Mohit Nair is the Qualitative Research Manager for MSF OCBA in India. His current projects include assessing the drivers behind antibiotic use in West Bengal and evaluating the quality of life of HIV-Kala Azar patients in Bihar. Prior to joining MSF, Mohit worked as a research consultant with Save the Children in Laos to understand the gaps in the primary health system and develop a district-wide action plan for children with disabilities. He holds a Masters in Public Health from the Harvard T.H. Chan School of Public Health and a Bachelor of Science from Cornell University
Nandita Venkatesan is a journalist, TEDx speaker, classical dancer, two-time intestinal tuberculosis survivor and patient-rights advocate. She lost over 90 per cent of her hearing at 24, due to a rare after-effect of a TB injection. Her eight-year battle with TB began in 2007, and she suffered a life-threatening reinfection in 2013. Determined to fight back, Nandita gave dance performances without hearing, and recently returned to work with the Economic Times. She has been awarded the prestigious ICICI Advantage Women Award (out of 19,000 entries, presented the 3rd place), the Rotary India’s Vocational Excellence Award and the REACH Media Award.
Nobhojit Roy trained as a trauma surgeon in Mumbai, India, and the U.K., and holds an MPH from Johns Hopkins University. Since 2004, Dr Roy has been the Chief of Surgery at the BARC Hospital, a secondary and tertiary health care provider to 100,000 people living modestly in Mumbai. He has worked on the Lancet Commission on Global Surgery and is now working on a commission on NCDs and injuries in the poorest billion. He is the National Advisor for Public Health Planning and Evidence at the National Health Systems Resource Centre (NHSRC) of the Ministry of Health & Family Welfare (MoHFW). Dr Roy’s areas of research are preventable trauma deaths, bombing and terrorism-related injuries, trauma scoring systems, health-worker safety in the humanitarian setting and prehospital care.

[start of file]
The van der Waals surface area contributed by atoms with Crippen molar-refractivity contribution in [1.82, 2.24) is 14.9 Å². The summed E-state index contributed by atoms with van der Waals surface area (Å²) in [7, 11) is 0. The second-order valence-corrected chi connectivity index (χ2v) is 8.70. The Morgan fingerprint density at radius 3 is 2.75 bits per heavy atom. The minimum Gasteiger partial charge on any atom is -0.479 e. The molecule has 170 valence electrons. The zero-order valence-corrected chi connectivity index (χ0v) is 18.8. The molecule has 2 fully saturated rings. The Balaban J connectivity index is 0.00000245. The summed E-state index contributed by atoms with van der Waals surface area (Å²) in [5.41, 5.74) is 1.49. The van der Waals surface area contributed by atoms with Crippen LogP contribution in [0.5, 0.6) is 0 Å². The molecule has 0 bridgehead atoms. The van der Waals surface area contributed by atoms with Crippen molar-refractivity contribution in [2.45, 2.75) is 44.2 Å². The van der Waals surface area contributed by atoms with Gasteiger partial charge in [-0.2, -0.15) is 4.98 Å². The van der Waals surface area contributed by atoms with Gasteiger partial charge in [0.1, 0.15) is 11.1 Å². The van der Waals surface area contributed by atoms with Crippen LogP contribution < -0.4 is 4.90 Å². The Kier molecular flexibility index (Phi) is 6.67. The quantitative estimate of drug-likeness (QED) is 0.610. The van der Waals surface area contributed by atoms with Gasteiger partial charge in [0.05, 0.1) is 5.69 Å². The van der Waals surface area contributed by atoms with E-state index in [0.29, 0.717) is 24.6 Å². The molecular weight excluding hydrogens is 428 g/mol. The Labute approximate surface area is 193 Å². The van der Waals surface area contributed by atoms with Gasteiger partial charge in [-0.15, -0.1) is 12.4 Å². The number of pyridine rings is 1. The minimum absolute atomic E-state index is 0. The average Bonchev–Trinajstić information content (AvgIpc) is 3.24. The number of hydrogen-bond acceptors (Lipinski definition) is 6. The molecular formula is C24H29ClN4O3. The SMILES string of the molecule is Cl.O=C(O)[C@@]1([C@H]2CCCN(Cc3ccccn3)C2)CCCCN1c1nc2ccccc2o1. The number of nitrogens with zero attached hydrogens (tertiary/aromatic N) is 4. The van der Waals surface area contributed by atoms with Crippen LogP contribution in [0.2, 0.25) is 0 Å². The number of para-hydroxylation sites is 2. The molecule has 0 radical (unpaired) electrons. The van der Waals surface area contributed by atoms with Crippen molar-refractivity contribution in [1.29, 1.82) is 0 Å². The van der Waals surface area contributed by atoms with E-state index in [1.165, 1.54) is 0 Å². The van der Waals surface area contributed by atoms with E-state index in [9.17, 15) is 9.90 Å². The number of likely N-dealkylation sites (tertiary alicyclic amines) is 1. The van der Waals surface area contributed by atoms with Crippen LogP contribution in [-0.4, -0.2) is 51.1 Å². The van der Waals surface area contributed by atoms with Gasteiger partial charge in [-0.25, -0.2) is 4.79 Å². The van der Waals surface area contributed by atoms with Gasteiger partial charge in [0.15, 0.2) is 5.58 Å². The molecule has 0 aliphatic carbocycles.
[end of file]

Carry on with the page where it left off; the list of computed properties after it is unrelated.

Pete Masters is in his third MSF incarnation as Medical Innovation Advisor in the Manson Unit at MSF UK (having previously been Digital Content Manager and Missing Maps Project Coordinator). He is looking for interesting conversations around innovation process, field challenges and how we might solve them, team dynamics, open culture, maps and carpentry.
Prince Mathew works as the Regional Head of Mission for the Spanish section of Médecins Sans Frontières/Doctors without Borders in Asia, covering India, Thailand, China, Vietnam, and Bangladesh. He is a medical doctor by training and has spent the last 6.5 years in different positions within MSF and currently takes the lead for emergency responses and the design, set up and access negotiations for projects in Asia.
Raman Mahajan is a public health professional, working as an epidemiologist with MSF, based in Delhi since 2010. Alongside this, he is pursuing a PhD in public health at the University of Maastricht, The Netherlands. He has over 6 years of experience in managing community-based surveys, clinical trials, operational research and epidemiological studies. His current research work involves clinical trials on visceral leishmaniasis, childhood malnutrition, and several other operational research studies led by MSF. His research interests include research on infectious diseases and public health nutrition. Raman has also published his research work in several medical journals.